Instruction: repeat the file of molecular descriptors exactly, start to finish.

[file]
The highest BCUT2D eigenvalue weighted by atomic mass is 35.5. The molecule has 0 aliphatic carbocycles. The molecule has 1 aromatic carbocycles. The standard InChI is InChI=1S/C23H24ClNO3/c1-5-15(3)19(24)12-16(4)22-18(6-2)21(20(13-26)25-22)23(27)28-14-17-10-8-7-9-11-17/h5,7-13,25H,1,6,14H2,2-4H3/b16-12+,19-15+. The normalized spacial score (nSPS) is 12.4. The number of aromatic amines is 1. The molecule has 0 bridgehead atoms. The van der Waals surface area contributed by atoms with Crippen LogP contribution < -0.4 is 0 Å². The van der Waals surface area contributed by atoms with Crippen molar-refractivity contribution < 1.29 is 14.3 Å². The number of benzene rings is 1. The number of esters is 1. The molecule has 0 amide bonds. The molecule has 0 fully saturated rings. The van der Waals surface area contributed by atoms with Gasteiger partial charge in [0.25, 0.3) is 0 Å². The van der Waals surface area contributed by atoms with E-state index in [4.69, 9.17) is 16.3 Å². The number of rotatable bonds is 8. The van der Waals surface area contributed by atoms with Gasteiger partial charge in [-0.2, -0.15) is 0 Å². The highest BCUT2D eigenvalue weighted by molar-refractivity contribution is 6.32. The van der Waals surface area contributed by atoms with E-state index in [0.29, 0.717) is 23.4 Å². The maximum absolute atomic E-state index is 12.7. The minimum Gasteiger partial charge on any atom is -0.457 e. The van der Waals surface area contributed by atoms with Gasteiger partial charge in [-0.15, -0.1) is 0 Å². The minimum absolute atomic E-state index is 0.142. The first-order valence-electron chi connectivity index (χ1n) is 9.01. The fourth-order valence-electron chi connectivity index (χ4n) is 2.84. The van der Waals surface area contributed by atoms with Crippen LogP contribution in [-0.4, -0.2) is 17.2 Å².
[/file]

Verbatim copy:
The highest BCUT2D eigenvalue weighted by atomic mass is 35.5. The molecule has 0 aliphatic carbocycles. The molecule has 1 aromatic carbocycles. The standard InChI is InChI=1S/C23H24ClNO3/c1-5-15(3)19(24)12-16(4)22-18(6-2)21(20(13-26)25-22)23(27)28-14-17-10-8-7-9-11-17/h5,7-13,25H,1,6,14H2,2-4H3/b16-12+,19-15+. The normalized spacial score (nSPS) is 12.4. The number of aromatic amines is 1. The molecule has 0 bridgehead atoms. The van der Waals surface area contributed by atoms with Crippen LogP contribution < -0.4 is 0 Å². The van der Waals surface area contributed by atoms with Crippen molar-refractivity contribution < 1.29 is 14.3 Å². The number of benzene rings is 1. The number of esters is 1. The molecule has 0 amide bonds. The molecule has 0 fully saturated rings. The van der Waals surface area contributed by atoms with Gasteiger partial charge in [0.25, 0.3) is 0 Å². The van der Waals surface area contributed by atoms with E-state index in [4.69, 9.17) is 16.3 Å². The number of rotatable bonds is 8. The van der Waals surface area contributed by atoms with Gasteiger partial charge in [-0.2, -0.15) is 0 Å². The highest BCUT2D eigenvalue weighted by molar-refractivity contribution is 6.32. The van der Waals surface area contributed by atoms with E-state index in [0.29, 0.717) is 23.4 Å². The maximum absolute atomic E-state index is 12.7. The minimum Gasteiger partial charge on any atom is -0.457 e. The van der Waals surface area contributed by atoms with Gasteiger partial charge in [-0.15, -0.1) is 0 Å². The minimum absolute atomic E-state index is 0.142. The first-order valence-electron chi connectivity index (χ1n) is 9.01. The fourth-order valence-electron chi connectivity index (χ4n) is 2.84. The van der Waals surface area contributed by atoms with Crippen LogP contribution in [-0.4, -0.2) is 17.2 Å².